Have you seen this mungbean disease recently?

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Several growers and agronomists across southern Queensland have reported extensive damage to their mungbean crops due to Fusarium wilt this season. Large areas of affected paddocks have plants that are wilted or dead, resulting in significant yield losses. The results of DAF annual disease surveys over the last five years have found that the disease is most common in crops… Read more »

Helicoverpa insecticide resistance levels so far this summer

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Each year NSW Department of Primary Industries conducts a Helicoverpa insecticide resistance surveillance program in the major summer cropping regions of NSW and QLD, focussed on detecting Helicoverpa resistance to the insecticides indoxacarb, emamectin benzoate and chlorantraniliprole. The program provides growers and advisors with an early warning system for potential resistance hot-spots in the northern region, and is essential for… Read more »

Stem fly and disease outbreaks in Queensland soybeans

Since early March 2020, soybean growers in the Burdekin have seen significant damage to their crops. Close inspection of crops found many with soybean stem fly damage as well as leaf spots, and stem and pod lesions. Severely affected plants have suffered complete and rapid leaf defoliation. In many crops, plants did not collapse until the late pod-fill stage, when… Read more »

Are leafhoppers and seedling thrips a threat to summer mungbeans?

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Leafhoppers (also known as jassids) and seedling thrips are extremely abundant in Central Queensland this summer. The vegetable leafhoppers (Austroascra viridigrisea) are very much an ‘in your eye’ pest, with swarms of the small (3mm) bright green critters flying up when disturbed in-crop. In contrast, the cotton seedling or cereal thrips (Thrips tabaci) are hiding out of sight, down in… Read more »

A tale of two moths and their larvae: beet webworm and bean podborer in CQ mungbeans

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Observations from recent Pulse Check field days in CQ Bean podborer (Maruca vitrata) and beet webworm (Spoladea recurvalis) are on the move in Central Queensland (CQ) mungbean crops. While both species may also be active in other mungbean regions, bean podborer is most likely to occur in coastal (e.g. the Burdekin) and subcoastal (Biloela, Kingaroy) regions. Bean podborer is a… Read more »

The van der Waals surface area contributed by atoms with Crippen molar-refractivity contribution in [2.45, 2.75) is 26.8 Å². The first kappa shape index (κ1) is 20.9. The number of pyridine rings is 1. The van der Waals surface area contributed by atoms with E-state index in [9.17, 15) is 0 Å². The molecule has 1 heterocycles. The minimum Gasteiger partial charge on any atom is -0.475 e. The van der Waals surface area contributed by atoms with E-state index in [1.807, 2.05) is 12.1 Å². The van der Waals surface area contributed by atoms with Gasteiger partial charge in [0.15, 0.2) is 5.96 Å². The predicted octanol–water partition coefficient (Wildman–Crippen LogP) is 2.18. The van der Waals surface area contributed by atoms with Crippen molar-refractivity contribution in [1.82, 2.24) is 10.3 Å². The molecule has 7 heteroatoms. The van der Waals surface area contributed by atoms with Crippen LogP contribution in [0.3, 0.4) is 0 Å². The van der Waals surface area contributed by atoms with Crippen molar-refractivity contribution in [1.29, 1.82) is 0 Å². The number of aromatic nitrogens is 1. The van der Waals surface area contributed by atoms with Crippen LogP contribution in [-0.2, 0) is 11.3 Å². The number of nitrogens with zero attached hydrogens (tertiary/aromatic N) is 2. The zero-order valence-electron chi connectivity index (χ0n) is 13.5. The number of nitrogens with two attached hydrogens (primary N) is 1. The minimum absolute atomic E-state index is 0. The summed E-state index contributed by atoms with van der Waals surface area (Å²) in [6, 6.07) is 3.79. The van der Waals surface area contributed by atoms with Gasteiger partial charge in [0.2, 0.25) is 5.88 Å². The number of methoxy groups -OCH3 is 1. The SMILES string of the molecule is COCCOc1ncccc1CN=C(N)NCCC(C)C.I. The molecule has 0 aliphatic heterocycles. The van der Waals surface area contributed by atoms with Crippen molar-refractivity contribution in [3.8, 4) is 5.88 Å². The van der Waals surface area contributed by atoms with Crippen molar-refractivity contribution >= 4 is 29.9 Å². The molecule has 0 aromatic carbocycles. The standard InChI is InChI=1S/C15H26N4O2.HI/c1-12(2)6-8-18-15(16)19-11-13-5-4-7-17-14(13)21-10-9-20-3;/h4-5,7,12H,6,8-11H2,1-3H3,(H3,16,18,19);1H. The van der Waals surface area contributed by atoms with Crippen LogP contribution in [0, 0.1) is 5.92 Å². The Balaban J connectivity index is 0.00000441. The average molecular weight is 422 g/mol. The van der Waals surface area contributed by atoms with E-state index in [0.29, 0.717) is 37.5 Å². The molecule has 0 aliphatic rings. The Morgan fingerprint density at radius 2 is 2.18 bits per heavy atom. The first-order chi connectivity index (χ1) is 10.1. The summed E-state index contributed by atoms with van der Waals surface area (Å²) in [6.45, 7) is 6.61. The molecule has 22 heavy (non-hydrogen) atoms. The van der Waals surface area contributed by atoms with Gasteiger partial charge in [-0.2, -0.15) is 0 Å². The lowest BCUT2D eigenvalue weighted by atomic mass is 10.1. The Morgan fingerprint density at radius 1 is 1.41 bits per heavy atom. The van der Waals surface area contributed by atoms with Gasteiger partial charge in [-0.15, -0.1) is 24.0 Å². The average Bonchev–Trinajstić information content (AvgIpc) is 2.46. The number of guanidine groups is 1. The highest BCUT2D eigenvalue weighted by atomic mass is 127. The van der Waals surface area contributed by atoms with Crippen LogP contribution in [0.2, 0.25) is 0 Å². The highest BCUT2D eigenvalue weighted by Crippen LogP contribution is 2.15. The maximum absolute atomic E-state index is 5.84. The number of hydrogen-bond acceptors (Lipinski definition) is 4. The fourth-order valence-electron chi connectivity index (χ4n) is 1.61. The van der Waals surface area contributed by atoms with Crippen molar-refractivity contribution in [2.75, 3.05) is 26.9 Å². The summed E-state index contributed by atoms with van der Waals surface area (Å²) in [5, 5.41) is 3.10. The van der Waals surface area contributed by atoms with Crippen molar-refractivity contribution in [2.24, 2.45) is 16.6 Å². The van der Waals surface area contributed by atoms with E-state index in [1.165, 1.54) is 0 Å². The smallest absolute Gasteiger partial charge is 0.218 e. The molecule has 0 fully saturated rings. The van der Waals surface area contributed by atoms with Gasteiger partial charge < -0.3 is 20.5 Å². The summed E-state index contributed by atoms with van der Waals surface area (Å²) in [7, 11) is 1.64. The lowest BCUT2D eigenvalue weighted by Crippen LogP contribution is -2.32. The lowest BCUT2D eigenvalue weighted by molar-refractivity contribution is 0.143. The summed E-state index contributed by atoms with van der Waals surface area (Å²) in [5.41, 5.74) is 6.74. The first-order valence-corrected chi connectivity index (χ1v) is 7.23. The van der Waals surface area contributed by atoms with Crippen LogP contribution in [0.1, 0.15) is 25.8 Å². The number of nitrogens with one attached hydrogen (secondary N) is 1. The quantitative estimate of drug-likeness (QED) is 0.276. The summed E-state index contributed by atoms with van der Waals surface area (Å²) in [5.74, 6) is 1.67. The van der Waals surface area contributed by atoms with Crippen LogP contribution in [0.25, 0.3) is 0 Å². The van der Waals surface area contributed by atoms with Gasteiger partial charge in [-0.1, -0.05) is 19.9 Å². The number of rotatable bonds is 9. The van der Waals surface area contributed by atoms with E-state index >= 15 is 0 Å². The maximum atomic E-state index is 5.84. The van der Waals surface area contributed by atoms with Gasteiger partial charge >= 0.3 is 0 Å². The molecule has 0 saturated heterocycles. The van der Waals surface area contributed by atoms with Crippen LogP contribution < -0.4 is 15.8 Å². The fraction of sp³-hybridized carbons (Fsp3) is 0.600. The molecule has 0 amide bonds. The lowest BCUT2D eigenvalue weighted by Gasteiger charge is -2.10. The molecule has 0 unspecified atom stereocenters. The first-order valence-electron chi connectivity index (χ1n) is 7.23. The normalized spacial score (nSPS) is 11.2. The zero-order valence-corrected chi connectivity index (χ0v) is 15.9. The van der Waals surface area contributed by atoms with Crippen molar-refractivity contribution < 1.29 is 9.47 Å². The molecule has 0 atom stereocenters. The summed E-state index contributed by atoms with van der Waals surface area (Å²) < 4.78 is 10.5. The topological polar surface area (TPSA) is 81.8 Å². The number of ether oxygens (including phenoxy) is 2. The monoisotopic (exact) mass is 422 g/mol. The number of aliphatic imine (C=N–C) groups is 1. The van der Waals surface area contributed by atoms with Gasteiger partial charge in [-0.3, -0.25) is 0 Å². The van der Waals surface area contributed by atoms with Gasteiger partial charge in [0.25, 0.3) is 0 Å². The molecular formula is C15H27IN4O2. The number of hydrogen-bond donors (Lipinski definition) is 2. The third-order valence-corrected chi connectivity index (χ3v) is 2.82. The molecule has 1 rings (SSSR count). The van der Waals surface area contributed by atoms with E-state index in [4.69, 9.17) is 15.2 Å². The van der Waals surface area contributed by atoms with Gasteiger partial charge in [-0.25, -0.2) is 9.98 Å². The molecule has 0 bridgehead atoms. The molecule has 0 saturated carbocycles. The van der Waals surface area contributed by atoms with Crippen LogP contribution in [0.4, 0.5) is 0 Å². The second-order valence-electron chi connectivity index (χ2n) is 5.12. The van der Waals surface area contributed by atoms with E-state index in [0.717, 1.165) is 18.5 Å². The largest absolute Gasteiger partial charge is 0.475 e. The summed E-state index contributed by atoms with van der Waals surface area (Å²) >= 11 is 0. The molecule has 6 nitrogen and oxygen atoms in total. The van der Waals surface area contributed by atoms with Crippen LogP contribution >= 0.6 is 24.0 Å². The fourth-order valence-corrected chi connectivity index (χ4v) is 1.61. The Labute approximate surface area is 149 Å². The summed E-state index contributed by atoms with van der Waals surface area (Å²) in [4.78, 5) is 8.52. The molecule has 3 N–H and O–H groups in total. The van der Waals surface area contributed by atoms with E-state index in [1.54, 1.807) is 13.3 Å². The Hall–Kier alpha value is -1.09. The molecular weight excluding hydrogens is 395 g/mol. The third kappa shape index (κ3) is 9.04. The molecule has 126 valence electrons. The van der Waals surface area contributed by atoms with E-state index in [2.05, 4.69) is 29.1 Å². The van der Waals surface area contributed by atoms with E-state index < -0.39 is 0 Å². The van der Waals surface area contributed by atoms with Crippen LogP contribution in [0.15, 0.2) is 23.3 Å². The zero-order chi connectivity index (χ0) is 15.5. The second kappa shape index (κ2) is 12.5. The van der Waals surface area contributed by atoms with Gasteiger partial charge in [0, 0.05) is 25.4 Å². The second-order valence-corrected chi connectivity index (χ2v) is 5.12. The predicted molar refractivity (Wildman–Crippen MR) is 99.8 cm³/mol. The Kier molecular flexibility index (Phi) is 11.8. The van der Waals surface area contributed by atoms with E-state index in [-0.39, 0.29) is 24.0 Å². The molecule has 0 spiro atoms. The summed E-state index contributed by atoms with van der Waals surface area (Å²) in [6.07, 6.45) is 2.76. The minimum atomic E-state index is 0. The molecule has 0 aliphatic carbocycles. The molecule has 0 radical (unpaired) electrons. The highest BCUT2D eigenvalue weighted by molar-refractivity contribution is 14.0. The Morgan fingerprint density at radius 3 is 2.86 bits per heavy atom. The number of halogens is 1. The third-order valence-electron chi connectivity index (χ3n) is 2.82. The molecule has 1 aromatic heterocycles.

Beet webworm moths visit mungbean crops

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Beet webworm (Spoladea recurvalis) moths are being seen in huge numbers in mungbean crops at present. The moths are brown with white bands across the wings, and rest with their wings swept back. Those familiar with bean podborer (Maruca vitrata) will see the similarities between the two moths – both small brown moths that move readily when disturbed. At rest,… Read more »

Moths ahoy at Kingaroy!

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A plague of a native geometrid moths (Antictenia punctunculus – no common name) has visited southern Queensland, with huge numbers of moths reported. The species belongs to the twig looper family (Family Geometridae) and occurs in Queensland, New South Wales and the ACT. The moths have a 35-40 mm wingspan and distinctive colour pattern. The adults are a greyish brown… Read more »

Leaf feeding beetle attacking millet

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Over the past week, the Queensland Department of Agriculture and Fisheries (DAF) has received a number of enquiries about leaf damage in millet crops. The culprit is a native beetle (Oulema spp.), a member of the chrysomelid (leaf beetles) family. The larvae of the beetle are doing the leaf feeding. They are small, slimy-looking grubs with a hunched appearance. Fun… Read more »

A new approach to silverleaf whitefly sampling

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The first major outbreak of silverleaf whitefly (SLW) in Australia occurred in 2001-02 in central Queensland. Although it hasn’t occurred again in such biblical proportions, SLW has spread across Australia and is still a pest to watch in many cotton crops, as the honeydew it secretes contaminates the lint. The original SLW threshold matrix developed in central Queensland recommended looking… Read more »

Fall armyworm – should you be concerned?

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Fall armyworm (FAW, Spodoptera frugiperda) is an exotic pest that was detected in northern Queensland in a maize crop in February 2020. State and federal biosecurity organisations have determined it to be unfeasible to eradicate this pest and it is now classified as an endemic pest. Originating from tropical and sub-tropical areas of the Americas, FAW was reported in Africa… Read more »